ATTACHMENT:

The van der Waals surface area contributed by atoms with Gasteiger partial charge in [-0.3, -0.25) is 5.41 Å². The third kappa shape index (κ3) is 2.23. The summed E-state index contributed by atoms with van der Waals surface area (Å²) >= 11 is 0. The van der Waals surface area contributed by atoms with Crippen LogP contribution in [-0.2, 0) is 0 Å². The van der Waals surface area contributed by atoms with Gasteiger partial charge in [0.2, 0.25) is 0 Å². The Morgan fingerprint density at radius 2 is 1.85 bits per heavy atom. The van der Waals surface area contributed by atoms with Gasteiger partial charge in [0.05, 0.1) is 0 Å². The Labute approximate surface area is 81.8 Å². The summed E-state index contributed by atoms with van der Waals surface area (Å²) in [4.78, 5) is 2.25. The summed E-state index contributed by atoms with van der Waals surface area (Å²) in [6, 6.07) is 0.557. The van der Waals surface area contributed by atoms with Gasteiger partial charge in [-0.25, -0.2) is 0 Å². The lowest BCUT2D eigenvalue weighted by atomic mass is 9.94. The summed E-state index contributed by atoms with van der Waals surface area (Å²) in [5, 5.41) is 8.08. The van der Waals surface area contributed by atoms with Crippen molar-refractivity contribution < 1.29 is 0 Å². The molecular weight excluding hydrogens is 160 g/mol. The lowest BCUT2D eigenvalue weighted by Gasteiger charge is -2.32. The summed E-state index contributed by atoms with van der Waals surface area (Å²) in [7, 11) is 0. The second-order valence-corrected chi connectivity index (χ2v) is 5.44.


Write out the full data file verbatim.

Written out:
The van der Waals surface area contributed by atoms with Gasteiger partial charge in [-0.3, -0.25) is 5.41 Å². The third kappa shape index (κ3) is 2.23. The summed E-state index contributed by atoms with van der Waals surface area (Å²) >= 11 is 0. The van der Waals surface area contributed by atoms with Crippen LogP contribution in [-0.2, 0) is 0 Å². The van der Waals surface area contributed by atoms with Gasteiger partial charge in [0.2, 0.25) is 0 Å². The Morgan fingerprint density at radius 2 is 1.85 bits per heavy atom. The van der Waals surface area contributed by atoms with Gasteiger partial charge in [0.05, 0.1) is 0 Å². The Labute approximate surface area is 81.8 Å². The summed E-state index contributed by atoms with van der Waals surface area (Å²) in [4.78, 5) is 2.25. The summed E-state index contributed by atoms with van der Waals surface area (Å²) in [6, 6.07) is 0.557. The van der Waals surface area contributed by atoms with Gasteiger partial charge in [-0.25, -0.2) is 0 Å². The lowest BCUT2D eigenvalue weighted by atomic mass is 9.94. The summed E-state index contributed by atoms with van der Waals surface area (Å²) in [5, 5.41) is 8.08. The van der Waals surface area contributed by atoms with Crippen molar-refractivity contribution < 1.29 is 0 Å². The molecular weight excluding hydrogens is 160 g/mol. The lowest BCUT2D eigenvalue weighted by Gasteiger charge is -2.32. The summed E-state index contributed by atoms with van der Waals surface area (Å²) in [7, 11) is 0. The second-order valence-corrected chi connectivity index (χ2v) is 5.44.